I was so lucky to have parents who were financially able to help me through my undergraduate degree. For my first year (living on campus), they paid for everything – tuition, books, room, board, meal plan, etc. I worked part-time for fun money. Over time I took on more responsibility for paying my own bills. By my senior year of college they were still helping pay all my tuition and books, but I had been working a lot more to pay for my living expenses (rent, utilities, car, food, etc. etc. etc.) This worked well for me because I was able to gradually take on more responsibilities associated with “ adult life” instead of having it happen overnight when I turned 18. Not everyone is so fortunate and I am forever grateful for the gentle scaffolding I received in that regard. But one thing I always knew is that I would hit the end point of financial assistance once I graduated. My parents knew I wanted to pursue an advanced degree (I’ve always wanted to be a college professor, which requires a PhD), but we had all discussed it and I knew I’d be on my own in terms of paying for the degree. Perhaps interestingly, my stepdad (who married my Mom when I was 16, but has been in my life since 14) has a Ph.D. But things were so, so different when he’d received his advanced degree. So we never had a talk about how to avoid student loan debt, or the best way to minimize student loan debt. I don’t want to bash my parents – they did the best they could with the information they had (they really didn’t know how much it could cost to earn a Ph.D. today). But I do wish someone had pulled me aside and had a financial conversation with me about student loan debt. Instead, I simply viewed student loans as the only logical way to pay for my advanced degrees. There was never a question of doing anything differently.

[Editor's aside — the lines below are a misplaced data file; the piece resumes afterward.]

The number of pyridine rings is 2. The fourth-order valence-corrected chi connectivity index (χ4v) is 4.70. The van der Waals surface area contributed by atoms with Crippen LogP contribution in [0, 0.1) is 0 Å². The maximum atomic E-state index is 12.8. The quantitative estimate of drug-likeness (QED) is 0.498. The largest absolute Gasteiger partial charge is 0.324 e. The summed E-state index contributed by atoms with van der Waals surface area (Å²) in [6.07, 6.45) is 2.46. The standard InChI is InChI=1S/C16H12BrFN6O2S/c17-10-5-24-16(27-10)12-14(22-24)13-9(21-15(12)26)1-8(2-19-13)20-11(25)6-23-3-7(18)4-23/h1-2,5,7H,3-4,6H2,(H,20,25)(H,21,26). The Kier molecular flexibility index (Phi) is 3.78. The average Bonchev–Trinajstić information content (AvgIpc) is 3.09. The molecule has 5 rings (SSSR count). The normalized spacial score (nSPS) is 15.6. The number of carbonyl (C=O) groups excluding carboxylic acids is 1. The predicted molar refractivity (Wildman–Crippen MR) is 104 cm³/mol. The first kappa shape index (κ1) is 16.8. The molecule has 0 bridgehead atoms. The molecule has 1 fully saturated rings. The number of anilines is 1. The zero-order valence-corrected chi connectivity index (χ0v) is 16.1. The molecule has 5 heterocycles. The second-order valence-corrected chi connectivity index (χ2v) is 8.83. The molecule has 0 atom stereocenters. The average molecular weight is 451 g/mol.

But why so much student loan debt? How did it get so out of control?

Most of my student loan debt was incurred in my first two years of graduate school while I was living in Florida. I talk more about it here. Basically, tuition was insanely expensive for an out-of-state graduate student and I didn’t receive tuition reimbursement from the university. I racked up nearly $50,000 in student loans those first two years, alone. It all happened so quickly I never really wrapped my brain around it. At the time I had a good friend pursuing a medical degree (which we know is $$$$), and we talked about student loans one time. She talked about how she mentally compartmentalizes the money so she doesn’t stress about it. She actually made some metaphor of the money being “fake” – like Monopoly money or something. It made her feel better psychologically and it was easier to cope with racking up the kinds of loans she was taking out. I basically followed suit with the same strategy. The common (mis)conception I’d always been told was that “education is always valuable” and “student loans are ‘good’ debt.” Note, these are two things I vehemently disagree with now, but I bought into the myths at the time (along with all my grad school buddies).

So education isn’t always good? What do you think now?